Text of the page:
Goran Dragic

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I've never felt like this for an NBA player. It's hard to describe. It's almost like when you go and root for your kid at a soccer game. You want him to do well, you want him to score but even if he doesn't he still makes you proud. If he has a bad game I always try to find a bright spot.

Goran made a name for himself last season. He stopped being the scared back up PG and actually became a legitimate threat against any team. Opposing coaches were forced to pay attention to him and, just like Nash; the best defenders were assigned to guard him.

He has learned to pass the ball in traffic. He's a good defender and his long arms seem to bother other team's ball handlers. He can shoot the three and drive to the basket. He can push the ball and play at a frenetic pace. We no longer have to worry when Nash goes to the bench; in fact, there were times that we wanted Dragic to stay on the floor. Please take a second to read that last sentence again.

It's amazing what confidence does in any professional sport but specifically basketball. Once the nerves are gone you can just play freely and enjoy the game. This is what happened to Dragic last season. Alvin Gentry made it clear that he didn't care how many mistakes Goran made, he was still going to get the ball and he still needed to be aggressive.

Goran is a fun player to watch. He won a lot of fans last season but he can no longer be the "surprise" in games. Coaches are aware of his ability to drive and kick, shoot the three and play off the ball. He will have to be ready for the challenge and I will certainly be there rooting for him.

Small Forwards

Grant Hill

Grant_medium

Grant is like the feel good story of the NBA. You all know about his injuries, all the years he lost and how he was considered to be the next coming of Michael Jordan. Ever since he got to the valley he has given everything he's got on the court. He's one of the leaders of the team and everyone looks up to him.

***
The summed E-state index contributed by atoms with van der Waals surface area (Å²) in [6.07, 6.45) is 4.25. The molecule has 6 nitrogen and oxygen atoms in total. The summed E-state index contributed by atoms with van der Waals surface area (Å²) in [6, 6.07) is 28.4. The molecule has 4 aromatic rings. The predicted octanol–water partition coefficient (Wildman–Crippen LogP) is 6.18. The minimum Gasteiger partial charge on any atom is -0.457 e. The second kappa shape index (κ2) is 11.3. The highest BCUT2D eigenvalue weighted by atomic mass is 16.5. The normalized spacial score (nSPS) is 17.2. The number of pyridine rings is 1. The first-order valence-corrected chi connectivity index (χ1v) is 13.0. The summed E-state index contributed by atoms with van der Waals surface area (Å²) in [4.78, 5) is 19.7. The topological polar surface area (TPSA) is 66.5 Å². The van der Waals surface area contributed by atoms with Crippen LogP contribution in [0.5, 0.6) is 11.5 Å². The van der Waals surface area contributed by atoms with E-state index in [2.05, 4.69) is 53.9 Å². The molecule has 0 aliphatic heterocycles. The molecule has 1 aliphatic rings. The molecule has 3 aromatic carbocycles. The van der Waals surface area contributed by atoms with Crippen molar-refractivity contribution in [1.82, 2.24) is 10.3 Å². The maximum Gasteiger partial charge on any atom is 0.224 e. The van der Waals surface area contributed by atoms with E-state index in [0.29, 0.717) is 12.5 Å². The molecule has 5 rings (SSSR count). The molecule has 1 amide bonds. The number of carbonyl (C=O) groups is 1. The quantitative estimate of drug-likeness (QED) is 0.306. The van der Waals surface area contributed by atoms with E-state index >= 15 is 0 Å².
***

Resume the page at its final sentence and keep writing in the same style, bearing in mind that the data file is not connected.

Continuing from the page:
Many of us have wondered if it's time for him to come off the bench and give a guy like Dudley a chance to start. That's not going to happen if Grant is able to continue to run the floor, get rebounds and guard the other team's best scorer.

I've heard comments like "You know the Suns suck defending when their best defender is a 38 year old guy" "You got Hill covering Kobe?" Obviously, these are people that have not watched the Suns play.

Hill averaged 11.3 points, 5.5 rebounds and 2.4 assists on 48-percent shooting from the floor in 2009-10. He was the team's second-leading rebounder and recorded a career-high 44 percent shooting from behind the arc this past season.

It'll be interesting to see if at 38 years old he can continue to contribute. He did have problems with back to back games so I expect that carry over to this season.

If he shows signs of slowing down, do you think Gentry will give a chance to a guy like Dudley to start? We'll have to wait and see.

Josh Childress

There's always a guy that seems to do everything on a team. This guy does the dirty work, rebounds the ball, gets some steals, makes big shots and hustles up and down the court. The ball seems to find him and he takes advantage of that. I'm hoping Childress becomes that type of player for the Suns.

Childress can play several positions, he's versatile player who's also a good defender. He has averaged double digits in scoring on all of his 4 seasons in the NBA. You can expect that to continue this year with Nash at the point.